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Harvard Forest Symposium Abstract 2009

  • Title: 20 years of NEE measurements at the Harvard Forest Environmental Measurement Site
  • Primary Author: J. William Munger (Harvard University)
  • Additional Authors: Elizabeth Hammond Pyle (Harvard University); Josh McLaren (Harvard University); Leland Werden (Harvard University); Steven Wofsy (Harvard University)
  • Abstract:

    The Harvard Forest Environmental Measurements Site (HFEMS) flux tower is entering its twentieth year of operation, making this an auspicious point to reflect on the observed trends. A 30m tower and adjacent instrument building were constructed in the summer of 1989 and first measurements started in October. Initial instrumentation and procedures were not consistent with later operation and the record of continuous CO2 exchange data starts at the end of the 1991 growing season. In 1993 a set of 40 ecological sampling plots were established along 8 500m transects radiating to the northwest and southwest of the flux tower to quantify above-ground biomass and species composition. Three plots were inundated when beavers dammed a nearby stream and 3 were located in an area that was selectively harvested. Biomass data are derived from the 34 remaining undisturbed plots. All trees larger than 10cm dbh were fitted with band dendrometers in 1998 and diameter increment has been measured annually since then. Additional plot measurements include annual litter input, Leaf Area Index (LAI), surveys of coarse woody debris (CWD) and recruitment and mortality of trees in each plot.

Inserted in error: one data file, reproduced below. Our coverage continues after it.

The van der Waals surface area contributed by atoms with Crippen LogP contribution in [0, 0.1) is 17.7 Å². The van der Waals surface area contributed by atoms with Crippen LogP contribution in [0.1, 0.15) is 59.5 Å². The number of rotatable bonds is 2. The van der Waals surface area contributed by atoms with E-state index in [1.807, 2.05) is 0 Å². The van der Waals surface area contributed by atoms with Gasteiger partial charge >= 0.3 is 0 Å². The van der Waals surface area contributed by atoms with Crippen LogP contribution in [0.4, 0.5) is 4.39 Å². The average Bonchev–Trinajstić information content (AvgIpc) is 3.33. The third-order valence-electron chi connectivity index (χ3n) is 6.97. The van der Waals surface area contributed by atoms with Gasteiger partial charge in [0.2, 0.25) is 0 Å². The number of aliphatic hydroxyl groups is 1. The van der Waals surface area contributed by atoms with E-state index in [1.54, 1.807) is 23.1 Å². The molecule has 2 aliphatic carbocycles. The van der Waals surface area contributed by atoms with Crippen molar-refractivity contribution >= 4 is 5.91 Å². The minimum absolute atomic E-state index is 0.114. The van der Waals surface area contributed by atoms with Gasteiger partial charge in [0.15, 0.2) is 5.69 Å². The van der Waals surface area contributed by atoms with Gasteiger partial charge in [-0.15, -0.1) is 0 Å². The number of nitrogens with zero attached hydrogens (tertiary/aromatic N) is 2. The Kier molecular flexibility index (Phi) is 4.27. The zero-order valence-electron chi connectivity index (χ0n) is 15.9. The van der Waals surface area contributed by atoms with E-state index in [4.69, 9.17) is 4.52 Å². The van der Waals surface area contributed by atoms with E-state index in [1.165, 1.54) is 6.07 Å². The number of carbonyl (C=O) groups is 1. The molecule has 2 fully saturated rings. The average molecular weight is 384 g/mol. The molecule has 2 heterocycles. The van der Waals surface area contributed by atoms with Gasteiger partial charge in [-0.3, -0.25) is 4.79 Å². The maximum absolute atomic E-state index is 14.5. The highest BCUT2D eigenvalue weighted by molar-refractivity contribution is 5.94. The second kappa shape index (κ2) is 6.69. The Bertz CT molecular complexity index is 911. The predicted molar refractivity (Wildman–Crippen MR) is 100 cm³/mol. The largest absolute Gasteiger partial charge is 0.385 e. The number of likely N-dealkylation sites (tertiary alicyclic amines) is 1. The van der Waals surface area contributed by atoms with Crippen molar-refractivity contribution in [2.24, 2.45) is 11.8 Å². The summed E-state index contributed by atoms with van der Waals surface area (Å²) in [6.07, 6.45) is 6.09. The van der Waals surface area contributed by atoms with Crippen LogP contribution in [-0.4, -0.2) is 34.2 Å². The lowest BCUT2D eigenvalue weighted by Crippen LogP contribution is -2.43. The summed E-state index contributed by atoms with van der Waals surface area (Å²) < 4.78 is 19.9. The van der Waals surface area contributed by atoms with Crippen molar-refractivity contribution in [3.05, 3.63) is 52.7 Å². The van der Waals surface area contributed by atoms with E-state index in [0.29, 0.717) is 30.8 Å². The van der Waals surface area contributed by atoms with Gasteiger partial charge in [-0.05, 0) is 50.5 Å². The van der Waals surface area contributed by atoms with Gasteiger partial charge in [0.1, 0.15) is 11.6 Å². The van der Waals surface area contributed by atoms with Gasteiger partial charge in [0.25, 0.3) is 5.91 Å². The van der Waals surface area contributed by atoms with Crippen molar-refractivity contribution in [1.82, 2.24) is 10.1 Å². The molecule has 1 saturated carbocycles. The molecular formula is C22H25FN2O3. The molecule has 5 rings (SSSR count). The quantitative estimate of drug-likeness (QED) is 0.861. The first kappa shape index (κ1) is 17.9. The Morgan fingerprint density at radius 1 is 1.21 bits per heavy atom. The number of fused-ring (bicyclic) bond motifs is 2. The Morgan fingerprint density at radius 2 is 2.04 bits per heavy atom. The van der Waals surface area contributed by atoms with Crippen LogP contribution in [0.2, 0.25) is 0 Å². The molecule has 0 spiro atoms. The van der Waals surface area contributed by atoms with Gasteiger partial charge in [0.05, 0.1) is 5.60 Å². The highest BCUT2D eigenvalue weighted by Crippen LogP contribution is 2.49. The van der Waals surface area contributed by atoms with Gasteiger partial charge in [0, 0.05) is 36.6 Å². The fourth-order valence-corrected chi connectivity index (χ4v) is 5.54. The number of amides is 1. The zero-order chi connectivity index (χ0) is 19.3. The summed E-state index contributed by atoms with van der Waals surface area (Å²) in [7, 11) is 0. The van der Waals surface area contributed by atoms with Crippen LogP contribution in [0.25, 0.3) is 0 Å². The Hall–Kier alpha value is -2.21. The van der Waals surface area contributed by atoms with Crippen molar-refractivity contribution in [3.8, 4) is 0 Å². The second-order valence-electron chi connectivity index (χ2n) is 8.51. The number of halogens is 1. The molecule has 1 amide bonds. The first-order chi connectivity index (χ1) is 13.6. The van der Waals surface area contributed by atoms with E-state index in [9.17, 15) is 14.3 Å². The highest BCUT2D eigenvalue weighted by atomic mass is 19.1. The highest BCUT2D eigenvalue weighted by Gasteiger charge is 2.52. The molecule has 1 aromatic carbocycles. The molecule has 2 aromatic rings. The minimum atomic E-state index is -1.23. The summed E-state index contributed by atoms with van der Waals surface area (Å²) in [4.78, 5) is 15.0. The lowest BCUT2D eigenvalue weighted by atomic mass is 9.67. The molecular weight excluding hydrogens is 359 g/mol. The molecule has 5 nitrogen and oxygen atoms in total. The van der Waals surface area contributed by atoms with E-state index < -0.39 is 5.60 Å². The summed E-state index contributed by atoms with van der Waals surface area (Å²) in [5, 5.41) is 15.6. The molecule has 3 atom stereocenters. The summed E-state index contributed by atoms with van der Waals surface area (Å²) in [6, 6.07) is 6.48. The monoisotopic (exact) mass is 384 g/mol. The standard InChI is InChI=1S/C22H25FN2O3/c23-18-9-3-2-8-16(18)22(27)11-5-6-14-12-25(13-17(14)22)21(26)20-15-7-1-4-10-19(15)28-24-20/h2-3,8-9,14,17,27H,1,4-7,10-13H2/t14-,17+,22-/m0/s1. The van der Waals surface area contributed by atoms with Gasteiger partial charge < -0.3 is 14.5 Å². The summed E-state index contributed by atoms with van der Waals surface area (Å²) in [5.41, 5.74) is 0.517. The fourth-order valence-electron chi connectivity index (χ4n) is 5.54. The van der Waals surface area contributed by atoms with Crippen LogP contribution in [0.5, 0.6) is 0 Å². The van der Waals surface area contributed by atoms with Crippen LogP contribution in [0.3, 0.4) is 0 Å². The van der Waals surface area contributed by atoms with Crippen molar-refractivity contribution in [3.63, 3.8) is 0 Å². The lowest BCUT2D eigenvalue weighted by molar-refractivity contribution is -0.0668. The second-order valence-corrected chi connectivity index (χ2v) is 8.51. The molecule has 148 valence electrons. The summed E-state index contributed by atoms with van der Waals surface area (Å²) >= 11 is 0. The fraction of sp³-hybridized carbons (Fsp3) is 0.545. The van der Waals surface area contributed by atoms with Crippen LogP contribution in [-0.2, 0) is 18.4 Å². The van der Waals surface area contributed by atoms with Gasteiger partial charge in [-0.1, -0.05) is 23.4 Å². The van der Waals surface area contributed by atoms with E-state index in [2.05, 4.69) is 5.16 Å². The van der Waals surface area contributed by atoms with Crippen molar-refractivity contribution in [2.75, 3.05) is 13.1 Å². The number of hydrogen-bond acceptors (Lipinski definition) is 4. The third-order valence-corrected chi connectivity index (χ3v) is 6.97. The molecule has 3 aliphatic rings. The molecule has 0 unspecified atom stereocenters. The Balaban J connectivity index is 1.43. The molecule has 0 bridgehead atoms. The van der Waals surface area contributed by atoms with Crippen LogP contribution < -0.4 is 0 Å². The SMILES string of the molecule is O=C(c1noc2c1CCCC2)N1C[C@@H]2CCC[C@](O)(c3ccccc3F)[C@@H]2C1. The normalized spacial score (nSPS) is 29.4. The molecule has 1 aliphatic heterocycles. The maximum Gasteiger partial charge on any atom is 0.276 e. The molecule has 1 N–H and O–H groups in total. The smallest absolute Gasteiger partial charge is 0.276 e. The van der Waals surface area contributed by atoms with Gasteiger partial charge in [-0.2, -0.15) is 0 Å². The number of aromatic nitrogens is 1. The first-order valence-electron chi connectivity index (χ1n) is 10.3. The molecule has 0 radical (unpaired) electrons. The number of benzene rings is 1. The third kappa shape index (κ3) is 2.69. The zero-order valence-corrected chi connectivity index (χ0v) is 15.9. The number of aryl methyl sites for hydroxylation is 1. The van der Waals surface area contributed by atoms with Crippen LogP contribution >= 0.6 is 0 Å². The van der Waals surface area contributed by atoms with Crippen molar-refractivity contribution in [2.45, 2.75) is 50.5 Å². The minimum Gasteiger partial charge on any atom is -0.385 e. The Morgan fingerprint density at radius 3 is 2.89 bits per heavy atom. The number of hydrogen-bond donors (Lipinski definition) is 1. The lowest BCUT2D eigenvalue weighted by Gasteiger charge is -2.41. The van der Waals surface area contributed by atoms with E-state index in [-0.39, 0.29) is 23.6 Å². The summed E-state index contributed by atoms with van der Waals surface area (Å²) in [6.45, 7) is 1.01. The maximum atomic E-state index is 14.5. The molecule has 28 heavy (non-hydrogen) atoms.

The forest surrounding the HFEMS tower has been accumulating carbon for the duration of the measurement period. Cumulative carbon uptake (Figure 1) shows clearly the annual cycle of CO2 release by respiration in the dormant season and CO2 uptake by photosynthesis during the growing season. In each year uptake exceeds the emission. Before 2001 the annual mean carbon uptake was about 2 Mg-C ha-1y-1, and has doubled in recent years with increased interannual variability (Figure 2). Above-ground biomass at HFEMS has increased from 102 to 121 Mg-C ha-1 from 1993 to 2008, with red oak accounting for ~66% of the total increase (Figure 2). Annual litter inputs have grown from 1.27 in 1998 to 1.72 in 2007; leaf area in the canopy has increased, for all measured years except 2006, as well (Figure 3). The capacity of a more than 100 yr old forest to accelerate its carbon uptake rate is somewhat surprising. We attribute it in part to increased dominance of red oak, which has a higher photosynthetic efficiency compared to red maple. Additionally, the number of days per year with net CO2 uptake has been increasing (Figure 4). A linear fit yields a trend of 1.5 day yr-1. Besides extending the duration of carbon uptake, warmer early spring periods may support development of denser canopy and increased nutrient uptake, contributing to an increase in maximum photosynthetic rates in mid summer. These observations highlight the critical contribution from long-term measurements that can observe ecological change on the time scale of successional dynamics and climate variability.

  • Research Category: Forest-Atmosphere Exchange

  • Figures:
  • Munger_HF_symp2008_Fig1.pdf